remember, and then go back to your
regular routine. Do not use a double
dose to make up for a forgotten dose.
If you stop using brinzolamide
If you stop using brinzolamide without
speaking to your doctor, the pressure in
your eye will not be controlled which
could lead to loss of sight.
If you have any further questions on the
use of this medicine, ask your doctor or
pharmacist.
4. Possible side effects
Like all medicines, this medicine can
cause side effects, although not
everyone gets them.
The following side effects have been
seen with brinzolamide.

Reporting of side effects
If you get any side effects, talk to your
doctor or pharmacist. This includes any
possible side effects not listed in this
leaflet.
You can also report side effects directly
via the Yellow Card Scheme (Website:
www.mhra.gov.uk/yellowcard).
By reporting side effects you can help
provide more information on the safety
of this medicine.
5. How to store brinzolamide
Keep out of the sight and reach of
children.
Do not use brinzolamide after the expiry
date which is stated on the bottle and box
after “EXP”. The expiry date refers to the
last day of the month.
This medicine does not require any special
storage conditions.
You must throw away a bottle four
weeks after you first opened it, to
prevent infections. Write down the date
you opened each bottle in the space
below and in the space on the bottle
label and box.

Common side effects (may affect up
to 1 in 10 people)
- Effects in the eye: blurred vision, eye
irritation, eye pain, eye discharge, itchy
eye, dry eye, abnormal eye sensation,
redness of the eye.

For a pack containing a single bottle,
write only one date.
Opened (1):
Opened (2):
Opened (3):

- General side effects: bad taste.

Do not throw away any medicines via
wastewater or household waste. Ask your
pharmacist how to throw away medicines
you no longer use. These measures will
help protect the environment.

Uncommon side effects (may affect up
to 1 in 100 people)
- Effects in the eye: sensitivity to light,
inflammation or infection of the
conjunctiva, eye swelling, eyelid
itching, redness or swelling, growth on
surface of eye, increased pigmentation
of the eye, tired eyes, eyelid crusting,
or increased tear production.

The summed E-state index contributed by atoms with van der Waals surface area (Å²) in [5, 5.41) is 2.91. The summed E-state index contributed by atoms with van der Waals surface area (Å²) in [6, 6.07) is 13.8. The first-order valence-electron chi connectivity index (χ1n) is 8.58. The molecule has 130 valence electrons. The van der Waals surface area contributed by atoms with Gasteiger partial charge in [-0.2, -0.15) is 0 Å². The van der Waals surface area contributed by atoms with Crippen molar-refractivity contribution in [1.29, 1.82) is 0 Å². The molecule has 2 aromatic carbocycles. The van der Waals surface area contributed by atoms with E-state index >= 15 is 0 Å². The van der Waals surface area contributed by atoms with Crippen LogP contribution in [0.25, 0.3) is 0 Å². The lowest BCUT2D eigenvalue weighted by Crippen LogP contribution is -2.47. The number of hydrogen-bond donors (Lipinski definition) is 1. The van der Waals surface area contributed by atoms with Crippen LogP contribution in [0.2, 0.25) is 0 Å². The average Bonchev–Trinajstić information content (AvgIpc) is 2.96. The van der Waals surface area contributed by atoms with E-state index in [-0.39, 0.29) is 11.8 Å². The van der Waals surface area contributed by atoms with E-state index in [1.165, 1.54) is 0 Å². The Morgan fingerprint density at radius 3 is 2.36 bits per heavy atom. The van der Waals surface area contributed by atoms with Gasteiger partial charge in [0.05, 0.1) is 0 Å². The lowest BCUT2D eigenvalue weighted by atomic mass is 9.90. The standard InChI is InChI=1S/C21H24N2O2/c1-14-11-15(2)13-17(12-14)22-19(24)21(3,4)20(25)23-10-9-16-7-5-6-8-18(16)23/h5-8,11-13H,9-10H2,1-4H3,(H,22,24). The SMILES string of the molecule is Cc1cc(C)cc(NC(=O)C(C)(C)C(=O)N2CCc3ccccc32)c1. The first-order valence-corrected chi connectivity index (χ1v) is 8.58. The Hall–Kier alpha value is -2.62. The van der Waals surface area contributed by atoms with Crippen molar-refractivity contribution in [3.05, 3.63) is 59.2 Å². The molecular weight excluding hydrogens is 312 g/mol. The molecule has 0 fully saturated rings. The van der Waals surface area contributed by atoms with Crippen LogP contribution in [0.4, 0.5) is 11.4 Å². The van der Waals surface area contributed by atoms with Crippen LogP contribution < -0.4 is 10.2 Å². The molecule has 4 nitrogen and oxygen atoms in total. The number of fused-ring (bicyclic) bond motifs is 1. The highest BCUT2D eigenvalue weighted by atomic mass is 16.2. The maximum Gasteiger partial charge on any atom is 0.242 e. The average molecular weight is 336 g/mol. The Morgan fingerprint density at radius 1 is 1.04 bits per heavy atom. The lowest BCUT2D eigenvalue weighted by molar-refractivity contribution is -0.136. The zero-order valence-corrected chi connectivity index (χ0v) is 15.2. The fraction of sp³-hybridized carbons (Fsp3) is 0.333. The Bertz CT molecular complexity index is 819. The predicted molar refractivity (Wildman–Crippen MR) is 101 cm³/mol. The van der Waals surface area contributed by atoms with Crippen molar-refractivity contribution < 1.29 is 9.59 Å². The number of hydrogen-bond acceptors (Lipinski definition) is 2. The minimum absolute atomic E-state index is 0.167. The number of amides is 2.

- General side effects: decreased or
reduced heart function, palpitations,
decreased heart rate, difficulty
breathing, shortness of breath, cough,
decreased red blood cell count in blood,
increased chlorine level in blood,
dizziness, drowsiness, difficulty with
memory, depression, nervousness,
generalized weakness, fatigue, feeling
abnormal, pain, shaking, decreased sex
drive, male sexual difficulty, cold
symptoms, chest congestion, sinus
infection, throat irritation, throat pain,
abnormal or decreased sensation in
mouth, inflammation of the lining of the
oesophagus, abdominal pain, nausea,
vomiting, upset stomach, frequent bowel
movements, diarrhoea, intestinal gas,
digestive disorder, kidney pain, muscle
pain, muscle spasms, back pain, nose
bleeds, runny nose, stuffy nose,
sneezing, rash, abnormal skin sensation,
itching, headache, dry mouth.
Rare side effects (may affect up to 1 in
1,000 people)
- Effects in the eye: corneal swelling,
double or reduced vision, abnormal
vision, decreased eye sensation,
swelling around the eye, increased
pressure in eye, damage to the optic
nerve.
- General side effects: memory
impairment, drowsiness, chest pain,
upper respiratory tract congestion,
sinus congestion, nasal congestion,
dry nose, ringing in ears, hair loss,
generalized itching, feeling jittery,
irritability, irregular heart rate, body
weakness, difficulty sleeping.
Not known (frequency cannot be
estimated from the available data):
- Effects in the eye: eyelid abnormality,
visual disturbance, corneal disorder,
eye allergy, decreased growth or
number of eyelashes.
- General side effects: increased allergic
symptoms, decreased sensation, tremor,
loss or decrease in taste, decreased
blood pressure, increased blood
pressure, increased heart rate, joint pain,
asthma, pain in extremity, skin redness,
inflammation, or itching, abnormal liver
blood tests, swelling of the extremities,
frequent urination, decreased appetite.

6. Contents of the pack and other
information
What brinzolamide contains
The active substance is brinzolamide
10mg/ml.
The other ingredients are: benzalkonium
chloride solution 50%, carbomer 974P,
disodium edetate, mannitol (E421),
Poloxamer 407, water for injection and
sodium chloride. Tiny amounts of sodium
hydroxide are added to keep acidity
levels (pH levels) normal.
What brinzolamide looks like and the
contents of the pack
Brinzolamide is a milky liquid (a
suspension) supplied in a pack containing
1, 3 or 6 plastic (dropper container) bottles
with a screw cap which includes 5 ml white
homogenous suspension.
The following pack sizes are available: outer
cartons containing 1 x 5 ml, 3 x 5 ml
Not all pack sizes may be marketed.
Marketing Authorisation Holder and
Manufacturer
Marketing Authorisation Holder
Zentiva, One Onslow Street, Guildford,
Surrey, GU1 4YS
Manufacturer
Pharmathen S.A.
Dervenakion 6
Pallini 15351
Attiki, Greece
or
Famar S.A.
Plant A
63 Agiou Dimitriou Street
174 56 Alimos
Athens Greece
or
Balkanpharma-Razgrad AD
68 Aprilsko vastanie Blvd.,
Razgrad,
7200, Bulgaria
This leaflet was last revised in
February 2017.
’Zentiva’ is a registered trademark
© 2017 Zentiva

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Source: Medicines and Healthcare Products Regulatory Agency

Disclaimer: Every effort has been made to ensure that the information provided here is accurate, up-to-date and complete, but no guarantee is made to that effect. Drug information contained herein may be time sensitive. This information has been compiled for use by healthcare practitioners and consumers in the United States. The absence of a warning for a given drug or combination thereof in no way should be construed to indicate that the drug or combination is safe, effective or appropriate for any given patient. If you have questions about the substances you are taking, check with your doctor, nurse or pharmacist.